January 2018
In This Issue
MCBP Receives CFES Grant!
 
The Community Foundation of the Eastern Shore (CFES) awarded MCBP a $1,500 grant to enhance our website and digital communications. Look forward to a better website in early 2018! 
Maryland Farm Bureau Convention
MCBP Executive Director, Frank Piorko, attended the Annual Maryland Farm Bureau Convention in December.  The three-day convention featured presentations, awards, elections and discussions to educate members on Farm Bureau activities and the agricultural industry. 
Maryland Water Monitoring Council Conference
MCBP scientists were able to attend the 23rd Annual Maryland Water Monitoring Council Conference in December. T he conference was chock-full of presentations regarding stream restoration, our changing climate, and citizen science.
Education Corner
Tis the season for classroom lessons! Our Education team headed to Worcester Preparatory School mid-December to discuss the health of the Coastal Bays and the importance of crabs and horseshoe crabs to our local watershed. Thank you to Ms. MacWha and all her 6th graders for their energy and intelligence with our invasive crab game!
Snowy Owl Arrival!
Seals are not the only exciting visitor we see this time of year, our snowy owls are back! So if you're visiting Assateague this winter, keep your eyes open as you may be lucky enough to see one of our wintery visitors. Here's a link to a video from Worcester County. And remember, these guys need their space. So if you see one and it becomes agitated or starts making movements, you are too close.  
Check Out Our Calendar!  
Want to know what's happening in your Coastal Bays?  Check out our calendar  here.
 
Interested in volunteering?  Check out our list of 
volunteer events here! 
Recent Articles




2016 Report Card
The 2016 Report Card is now available!

Overall, the Coastal Bays received a grade of a C+, with no change in grade from 2015. Improvements in Assawoman, Isle of Wight, and Sinepuxent Bays were offset by declines in Chincoteague and Newport Bays, while the St. Martin River remained stable. Click on the Report Card to find out what specific issues and improvements are going on in the  Coastal Bays !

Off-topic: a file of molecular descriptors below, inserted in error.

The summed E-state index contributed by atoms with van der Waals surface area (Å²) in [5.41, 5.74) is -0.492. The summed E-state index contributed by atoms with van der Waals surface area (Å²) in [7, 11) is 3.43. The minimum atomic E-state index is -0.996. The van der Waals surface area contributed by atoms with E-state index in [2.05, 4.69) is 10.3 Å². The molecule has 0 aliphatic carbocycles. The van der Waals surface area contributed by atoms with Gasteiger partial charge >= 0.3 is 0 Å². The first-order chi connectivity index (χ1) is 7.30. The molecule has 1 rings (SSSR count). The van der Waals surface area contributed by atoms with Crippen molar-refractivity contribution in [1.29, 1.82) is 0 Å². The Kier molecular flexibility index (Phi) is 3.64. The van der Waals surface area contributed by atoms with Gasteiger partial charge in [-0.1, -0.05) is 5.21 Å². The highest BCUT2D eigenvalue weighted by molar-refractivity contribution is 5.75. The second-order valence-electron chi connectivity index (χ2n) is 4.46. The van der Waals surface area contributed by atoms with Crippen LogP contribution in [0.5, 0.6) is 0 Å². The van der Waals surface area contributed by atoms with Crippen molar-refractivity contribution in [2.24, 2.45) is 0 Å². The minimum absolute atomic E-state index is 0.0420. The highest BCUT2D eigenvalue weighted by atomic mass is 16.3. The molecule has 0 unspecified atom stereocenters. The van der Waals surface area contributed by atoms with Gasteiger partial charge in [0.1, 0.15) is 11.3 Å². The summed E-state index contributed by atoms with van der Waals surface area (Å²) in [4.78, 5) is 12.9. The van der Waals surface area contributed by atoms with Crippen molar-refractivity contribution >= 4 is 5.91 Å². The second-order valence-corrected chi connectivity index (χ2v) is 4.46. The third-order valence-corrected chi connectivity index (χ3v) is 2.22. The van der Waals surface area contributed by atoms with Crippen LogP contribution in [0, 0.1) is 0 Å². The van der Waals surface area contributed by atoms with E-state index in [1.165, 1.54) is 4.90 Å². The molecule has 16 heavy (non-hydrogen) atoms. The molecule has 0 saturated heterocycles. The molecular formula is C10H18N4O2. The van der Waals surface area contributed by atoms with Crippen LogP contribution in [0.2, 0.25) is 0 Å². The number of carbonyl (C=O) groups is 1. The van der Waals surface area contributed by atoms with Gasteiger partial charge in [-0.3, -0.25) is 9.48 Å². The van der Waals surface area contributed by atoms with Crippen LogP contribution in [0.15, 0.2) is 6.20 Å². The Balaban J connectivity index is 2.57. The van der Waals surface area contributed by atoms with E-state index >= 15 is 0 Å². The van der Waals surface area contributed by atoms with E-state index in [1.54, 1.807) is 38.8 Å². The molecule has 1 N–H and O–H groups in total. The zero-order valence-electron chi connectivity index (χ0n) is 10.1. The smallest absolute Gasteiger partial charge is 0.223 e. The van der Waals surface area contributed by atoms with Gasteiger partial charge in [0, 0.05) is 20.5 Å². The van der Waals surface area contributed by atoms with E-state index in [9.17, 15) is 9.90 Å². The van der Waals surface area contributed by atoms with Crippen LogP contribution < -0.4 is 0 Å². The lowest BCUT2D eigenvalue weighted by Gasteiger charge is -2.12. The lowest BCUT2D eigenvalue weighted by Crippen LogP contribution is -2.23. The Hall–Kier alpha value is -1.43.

Thank you to all of our volunteers, partners, and supporters who showed up to our Report Card release! Maryland Department of Natural Resources Secretary, Mark Belton, University of Maryland Center for Environmental Science's Dr. William Dennison, and MCBP Executive Director, Frank Piorko unveiled the 2016 Report Card. We would like to specifically thank the Marlin Club Crew of Ocean City for donating $1,000 to MCBP. 

2016 Gold Star Awards
Thank you and congratulations to our Gold Star Partners!



Our Gold Star Partnerships for 2016 were awarded to the Town of Ocean City, the Ocean City Reef Foundation, Audubon Maryland-DC (pictured), Worcester County Master Gardeners, and the University of Maryland Center for Environmental Science for all of their great work in the Coastal Bays watershed.  To learn more about our Gold Star partners, check out our 2016 Report Card !
Seal Safety
Keep seals safe, give them their space!

We are excited to have 63 volunteers trained for this year's Seal Steward program. Although we are in our sixth year of this outreach program, this season's first haul out presented many challenges, including multiple dangerous human interactions - from petting, to allowing dogs to interact with the seal, to folks actually picking up the seal and tossing it into the water! Thankfully, no one was bitten by this stressed and exhausted animal, likely due to a serious jaw injury. Unfortunately, the seal kept hauling out and eventually washed up deceased.

There were witnesses that saw the seal several times and were upset that it was not taken into rehab due to the injury. However, the seal was still very active and by the time first responders arrived at the scene to assess the animal, it had already retreated into the water due to human interaction.

This seal was safely observed and photographed by  Judy Lubeski. 
Seals are federally protected by the Marine Mammal Protection Act. Under this law it is illegal to harass, harm, or disturb a seal's natural behaviors. If a seal lifts its head to look at you, you are already too close. Should you spot a hauled-out seal, stay at least 150 feet away and call the stranding hotline at 410-373-0083 or the Ocean City Police Department at 410-723-6610.

These agencies reach out to the Seal Steward program so stewards can keep a watchful eye on a resting seal. This protects not only the seal, but also those beach and dog walkers that are unaware that our winter visitors bite and can carry some contagious viruses.
Bay Day at Ocean Pines
Save the Date! 

Join the Maryland Coastal Bays Program and the Ocean Pines Association for a day of fun, hands-on activities and educational talks about how watershed residents can make a difference right in their own backyards.  From bay-friendly backyard guidance to educational exhibits, this day is sure to entertain!  
This event launches a collaborative campaign to encourage residents to accept the challenge of improving the health of the local St. Martin River.  Mark your calendars for the OP Bay Day on Sunday, May 20, 2018 from 11:30-3:30.
| Maryland Coastal Bays Program | | kphillips@mdcoastalbays.org
8219 Stephen Decatur Highway
Berlin, MD 21811